Communications Channels: After you know who your audience is and what you are going to say to them to convince them to take the actions you want them to, you have to figure out how to connect the two. Spend time researching where your target audience spends time online, find out how they learn about new products like yours, interview them to understand their behavioral patterns and desires.
Once you’ve got your results, find places where your audience both spends a substantial amount of time and is also receptive to new messages. If you sell a fitness product, you know your target audience spends a lot of time in the gym. However if they are hard-core workout enthusiasts who are completely focused on their training while they’re at the gym, that may not be the best place to advertise. Even though you have a large share of their time, you won’t have a large share of their attention, and that’s the critical part of making sure your audience receives your message. Channels can also be websites, newspapers, magazines, networking events, conferences, radio stations, the local barber shop, or anywhere else your prospects spend time and have their attention open.
The final piece of the communications plan is the evaluation methodology. This section outlines how you will know if you’ve reached your goals or not. It wouldn’t matter if you create the best communications plan in the history of your field, if you leave out this step you will never be able to tell if your campaign got the results you were hoping for or not.
This section also serves as a check and balance against the goals section at the beginning. If you are evaluating the performance of your entire campaign against reaching the goals you set, you will know what tactics are working and what tactics are not. This will force you to stay focused on results instead of sporadically jumping from tactic to tactic based on whatever you see as the latest marketing trend in your line of work.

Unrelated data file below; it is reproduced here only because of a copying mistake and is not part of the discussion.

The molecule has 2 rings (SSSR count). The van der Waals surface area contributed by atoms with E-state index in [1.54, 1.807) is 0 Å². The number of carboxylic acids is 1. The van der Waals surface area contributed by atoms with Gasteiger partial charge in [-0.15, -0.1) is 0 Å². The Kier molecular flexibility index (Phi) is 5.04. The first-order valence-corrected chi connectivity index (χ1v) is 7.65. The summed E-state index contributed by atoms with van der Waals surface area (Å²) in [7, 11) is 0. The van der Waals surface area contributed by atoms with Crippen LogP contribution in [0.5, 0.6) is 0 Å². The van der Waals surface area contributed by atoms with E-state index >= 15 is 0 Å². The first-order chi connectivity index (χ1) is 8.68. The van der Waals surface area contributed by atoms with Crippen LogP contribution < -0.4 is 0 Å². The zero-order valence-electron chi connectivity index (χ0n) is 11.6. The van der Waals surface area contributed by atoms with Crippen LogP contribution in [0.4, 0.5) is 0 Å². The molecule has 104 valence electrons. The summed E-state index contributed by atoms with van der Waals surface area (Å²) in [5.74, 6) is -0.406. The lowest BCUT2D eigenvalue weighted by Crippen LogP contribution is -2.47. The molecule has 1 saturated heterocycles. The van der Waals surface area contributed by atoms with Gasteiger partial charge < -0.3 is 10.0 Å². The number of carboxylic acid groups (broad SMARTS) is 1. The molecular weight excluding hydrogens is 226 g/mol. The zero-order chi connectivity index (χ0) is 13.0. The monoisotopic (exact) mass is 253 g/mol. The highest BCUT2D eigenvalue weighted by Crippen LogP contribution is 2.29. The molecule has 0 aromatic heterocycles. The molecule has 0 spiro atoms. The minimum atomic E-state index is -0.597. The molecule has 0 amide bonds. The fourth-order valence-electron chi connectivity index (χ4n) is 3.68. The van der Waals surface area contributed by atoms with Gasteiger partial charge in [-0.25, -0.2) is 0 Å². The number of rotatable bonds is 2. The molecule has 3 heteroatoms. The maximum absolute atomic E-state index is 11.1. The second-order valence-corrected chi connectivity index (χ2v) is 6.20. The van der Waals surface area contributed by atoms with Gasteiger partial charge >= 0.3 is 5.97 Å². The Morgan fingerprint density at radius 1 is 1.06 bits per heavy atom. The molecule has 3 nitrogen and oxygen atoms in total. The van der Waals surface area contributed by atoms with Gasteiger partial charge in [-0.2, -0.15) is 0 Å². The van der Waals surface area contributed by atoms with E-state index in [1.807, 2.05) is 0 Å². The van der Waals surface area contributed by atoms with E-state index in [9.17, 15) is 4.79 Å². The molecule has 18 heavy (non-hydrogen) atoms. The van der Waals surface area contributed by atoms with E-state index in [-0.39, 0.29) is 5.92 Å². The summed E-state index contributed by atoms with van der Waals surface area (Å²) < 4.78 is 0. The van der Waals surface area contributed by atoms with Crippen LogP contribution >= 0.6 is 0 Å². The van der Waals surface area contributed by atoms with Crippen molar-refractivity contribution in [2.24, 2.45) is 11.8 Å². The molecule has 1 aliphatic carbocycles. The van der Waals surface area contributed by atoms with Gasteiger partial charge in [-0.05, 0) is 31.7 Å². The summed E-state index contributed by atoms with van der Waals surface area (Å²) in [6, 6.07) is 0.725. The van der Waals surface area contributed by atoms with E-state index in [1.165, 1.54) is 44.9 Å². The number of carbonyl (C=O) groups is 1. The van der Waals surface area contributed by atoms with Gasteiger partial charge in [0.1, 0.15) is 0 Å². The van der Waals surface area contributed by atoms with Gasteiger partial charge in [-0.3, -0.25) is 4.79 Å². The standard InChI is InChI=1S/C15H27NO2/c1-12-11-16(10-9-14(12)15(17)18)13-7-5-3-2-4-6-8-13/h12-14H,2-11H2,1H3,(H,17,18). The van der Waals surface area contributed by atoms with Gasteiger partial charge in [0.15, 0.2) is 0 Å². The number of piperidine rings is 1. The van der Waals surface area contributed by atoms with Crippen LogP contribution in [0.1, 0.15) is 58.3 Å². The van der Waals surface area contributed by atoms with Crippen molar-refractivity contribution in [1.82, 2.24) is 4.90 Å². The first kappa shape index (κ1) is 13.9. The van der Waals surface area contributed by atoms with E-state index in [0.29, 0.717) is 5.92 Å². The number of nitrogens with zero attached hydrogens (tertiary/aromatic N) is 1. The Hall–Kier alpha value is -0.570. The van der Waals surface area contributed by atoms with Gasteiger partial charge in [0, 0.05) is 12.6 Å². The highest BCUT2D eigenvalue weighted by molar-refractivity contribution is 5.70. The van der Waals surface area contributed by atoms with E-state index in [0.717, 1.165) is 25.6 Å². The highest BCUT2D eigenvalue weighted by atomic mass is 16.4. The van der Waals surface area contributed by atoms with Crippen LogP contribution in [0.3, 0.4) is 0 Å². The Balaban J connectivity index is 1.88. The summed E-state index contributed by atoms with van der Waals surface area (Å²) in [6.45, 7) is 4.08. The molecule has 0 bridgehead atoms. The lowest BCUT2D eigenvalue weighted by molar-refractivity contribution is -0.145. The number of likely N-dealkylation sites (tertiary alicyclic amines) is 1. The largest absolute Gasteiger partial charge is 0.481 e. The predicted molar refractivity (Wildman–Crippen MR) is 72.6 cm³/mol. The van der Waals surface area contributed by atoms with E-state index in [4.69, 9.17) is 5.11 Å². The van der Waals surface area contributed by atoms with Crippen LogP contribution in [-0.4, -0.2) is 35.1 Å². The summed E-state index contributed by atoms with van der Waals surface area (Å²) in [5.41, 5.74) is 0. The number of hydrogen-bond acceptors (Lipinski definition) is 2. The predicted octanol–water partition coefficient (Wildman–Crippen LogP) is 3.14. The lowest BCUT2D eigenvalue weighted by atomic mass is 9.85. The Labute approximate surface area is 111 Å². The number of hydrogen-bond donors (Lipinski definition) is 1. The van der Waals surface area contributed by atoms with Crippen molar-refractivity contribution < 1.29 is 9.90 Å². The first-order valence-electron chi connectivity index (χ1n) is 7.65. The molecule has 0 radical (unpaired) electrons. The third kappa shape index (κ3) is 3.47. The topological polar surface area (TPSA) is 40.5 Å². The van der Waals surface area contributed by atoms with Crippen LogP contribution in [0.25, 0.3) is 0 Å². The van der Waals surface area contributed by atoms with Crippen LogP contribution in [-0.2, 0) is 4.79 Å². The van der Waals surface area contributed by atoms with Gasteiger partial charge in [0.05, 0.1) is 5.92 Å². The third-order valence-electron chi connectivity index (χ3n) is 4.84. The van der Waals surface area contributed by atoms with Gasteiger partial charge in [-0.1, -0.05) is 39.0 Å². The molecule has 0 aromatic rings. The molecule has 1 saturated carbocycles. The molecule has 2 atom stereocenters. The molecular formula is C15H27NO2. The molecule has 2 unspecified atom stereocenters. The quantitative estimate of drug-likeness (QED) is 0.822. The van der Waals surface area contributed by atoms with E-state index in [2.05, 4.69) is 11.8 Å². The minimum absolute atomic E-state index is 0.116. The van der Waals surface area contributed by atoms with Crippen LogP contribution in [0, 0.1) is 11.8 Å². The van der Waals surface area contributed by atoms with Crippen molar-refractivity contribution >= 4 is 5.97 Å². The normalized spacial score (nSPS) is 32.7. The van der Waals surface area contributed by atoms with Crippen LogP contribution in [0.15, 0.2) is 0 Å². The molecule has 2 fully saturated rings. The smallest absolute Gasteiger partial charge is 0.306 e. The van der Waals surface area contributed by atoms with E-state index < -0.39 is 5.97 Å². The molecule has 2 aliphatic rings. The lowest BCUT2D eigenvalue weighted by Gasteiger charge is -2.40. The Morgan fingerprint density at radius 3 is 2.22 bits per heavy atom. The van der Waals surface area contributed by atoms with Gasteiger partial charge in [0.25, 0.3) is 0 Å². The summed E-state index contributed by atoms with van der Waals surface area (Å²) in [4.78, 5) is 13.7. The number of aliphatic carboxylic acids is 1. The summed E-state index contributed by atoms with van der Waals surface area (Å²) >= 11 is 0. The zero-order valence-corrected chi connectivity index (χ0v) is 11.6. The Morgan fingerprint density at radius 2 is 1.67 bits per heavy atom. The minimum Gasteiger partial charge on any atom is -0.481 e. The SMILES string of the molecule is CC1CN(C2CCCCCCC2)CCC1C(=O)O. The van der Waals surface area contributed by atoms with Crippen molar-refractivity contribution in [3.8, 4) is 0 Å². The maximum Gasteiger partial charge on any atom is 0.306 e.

Some goals are fairly straightforward, while others can be harder to track. For example, increasing conversions on your website is fairly simple to monitor. Most analytics software packages will allow you to identify the campaigns that deliver a visitor to you site, and will also track if they wind up making a purchase or not. With this information you’ll be able to evaluate whether or not your campaign improved your site’s conversion rate.
Other goals can be harder to monitor. “Soft” metrics like brand awareness can’t be measured with analytics tracking. The only way to evaluate awareness is through surveys. You will have to poll a segment of your target audience before your campaign to see how many people are familiar with your company, and then survey an identical segment of your audience after your campaign to see how many more people are familiar with your brand and if the increase met your goal or not.
Without having the proper methodology in place, you will have no way to evaluate whether or not your communications plan met the goals you identified in the first section. And if you don’t know whether or not the plan worked, you won’t know if you should continue to run it, fix problem areas that are under-performing, or discard it and start over from the beginning. You need the evaluation methodology to make sure that your strategy is leading you towards your goals. Without it you will almost certainly wind up somewhere other than the destination you outlined at the beginning of the plan.
Now that you have the basic format and instructions for developing a communications plan, it’s up to you to execute! If you run a successful campaign please share it with us in the comments, too.